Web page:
Fly your own bird

“Be yourself. Everyone else is already taken.” — Oscar Wilde

DSCN0126One of my favorite episodes on the hilarious Portlandia series is the one that popularized the phrase: “Put a bird on it.” Now listed in urban dictionaries, the expression refers to any creative trend that’s become so common that it’s a cliche. If you haven’t seen the episode, think of the times you’ve visited a boutique or gallery and noticed how many items are embellished with a bird. You get the idea.

On the topic of originality, freelance writer Pam Houghton recently posted several excellent tips on building a satisfying career. For me, the tip that resonated most was the one emphasizing the importance of listening to your own voice — instead of following trends.

“Some people make success look easy,” Pam wrote. “The times I tried to imitate them never worked even after repeated attempts….I had no choice then but to step back and ask, what is it that I do well?”

Pam’s post got me thinking about my early years as a journalist in the 1980s. I was a huge fan of New York Times columnist Anna Quindlen, whose “Life in the Thirties” pieces were so fresh that I wished I’d written them. I wanted to draw “aha!” moments from my readers, like Quindlen did every week. I wanted to be a family columnist, but how could I hold a candle to Anna Quindlen?

Then there was Anne Lamott, who wrote the exquisite memoir, Operating Instructions: A Journal of My Son’s First Year, and lots of juicy essays for Salon. Add to the fact that I also admired essayist Annie Dillard, and you’ll get why I considered adopting my middle name, Anne, as a pen name. The Annes and Annas were rocking the writing world.

On one hand, I learned something about my own taste — and writing goals — when I examined the nuts and bolts of their work. Quindlen spun the personal into the political; Dillard brought both depth and poetry to her nonfiction; Lamott broke rules and made me laugh out loud.

Luckily, I stopped short of stealing their pet adjectives or mimicking their styles. But it took a while to feel confident in my own voice.

It’s tempting to reach for something quick and easy — a bird? someone else’s idea? — when we’re timid or lazy. (As a mixed-media artist, I’ve been guilty of pasting too many birds on my collages.) Of course, it’s natural to follow trends when we’re starting out, whether we’re designing furniture or writing poetry. And while it’s true that we learn by observation, the trick is to avoid getting stuck in copycat mode. (Plagiarism is illegal, period.)

Being an original is twice as hard in the digital age. Everyone is chirping for attention, building a platform, following trends. The biggest challenge is to keep stretching your wingspan, then landing on something that’s truly your own.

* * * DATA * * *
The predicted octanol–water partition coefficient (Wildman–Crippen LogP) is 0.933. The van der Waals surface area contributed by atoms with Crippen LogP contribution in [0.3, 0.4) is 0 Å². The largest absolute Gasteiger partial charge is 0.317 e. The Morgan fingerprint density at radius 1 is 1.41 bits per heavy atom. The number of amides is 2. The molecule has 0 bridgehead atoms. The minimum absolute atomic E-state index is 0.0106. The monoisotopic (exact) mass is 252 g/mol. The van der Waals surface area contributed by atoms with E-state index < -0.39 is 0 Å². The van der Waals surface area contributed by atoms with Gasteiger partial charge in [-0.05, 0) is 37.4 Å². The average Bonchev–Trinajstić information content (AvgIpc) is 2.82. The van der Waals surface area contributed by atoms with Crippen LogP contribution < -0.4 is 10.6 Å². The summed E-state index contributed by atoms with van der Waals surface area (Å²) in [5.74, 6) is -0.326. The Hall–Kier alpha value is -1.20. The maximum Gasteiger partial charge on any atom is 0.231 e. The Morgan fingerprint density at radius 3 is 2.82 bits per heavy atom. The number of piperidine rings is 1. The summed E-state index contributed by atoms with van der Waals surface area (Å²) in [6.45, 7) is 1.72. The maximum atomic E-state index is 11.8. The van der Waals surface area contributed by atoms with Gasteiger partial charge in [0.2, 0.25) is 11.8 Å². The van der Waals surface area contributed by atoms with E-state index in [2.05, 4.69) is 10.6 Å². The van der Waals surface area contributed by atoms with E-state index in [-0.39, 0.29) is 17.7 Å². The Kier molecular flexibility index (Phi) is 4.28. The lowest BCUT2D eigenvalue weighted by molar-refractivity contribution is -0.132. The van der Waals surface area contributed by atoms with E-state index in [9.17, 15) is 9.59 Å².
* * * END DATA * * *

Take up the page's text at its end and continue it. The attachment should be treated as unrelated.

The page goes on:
— Artwork by Cindy La Ferle; copyright 2012 —  

How to write a memoir

Memory is a way of holding onto the things you love, the things you are, the things you never want to lose.”  ~From “The Wonder Years” 

DSCN4451Several years ago, I decided to write a St. Patricks Day column about my mothers beloved Grandpa Finney, the son of an Irish immigrant.* I knew he was a moderately successful watercolor artist — and one of the most eccentric characters perched on our family tree — but I needed more material for my piece.

Turning to Mom for help, I asked her to jot down a few memories of her grandfather. Thrilled by the invitation, she gathered a handful of vintage family photographs and got to work. Her four-page letter recounted poignant stories of how Grandpa Finney struggled to make a living as a commercial illustrator during the Depression, working such long hours that hed often fall asleep at his drafting table.

I only wish I had asked my mother to do this more often. In recent years, vascular dementia has robbed or altered most of her memories, and she has no living relatives to share any family anecdotes left untold.

Since then, Ive come to believe that our life stories are the most valuable legacies we can leave our loved ones — and that its never too early to start writing them down.

Once you commit to the project, youll want to create a “memoir file” in your computer. Inspiration is unpredictable, so make a habit of keeping your favorite pen and a notebook handy, too. But before you begin, its important to understand the difference between autobiography and memoir.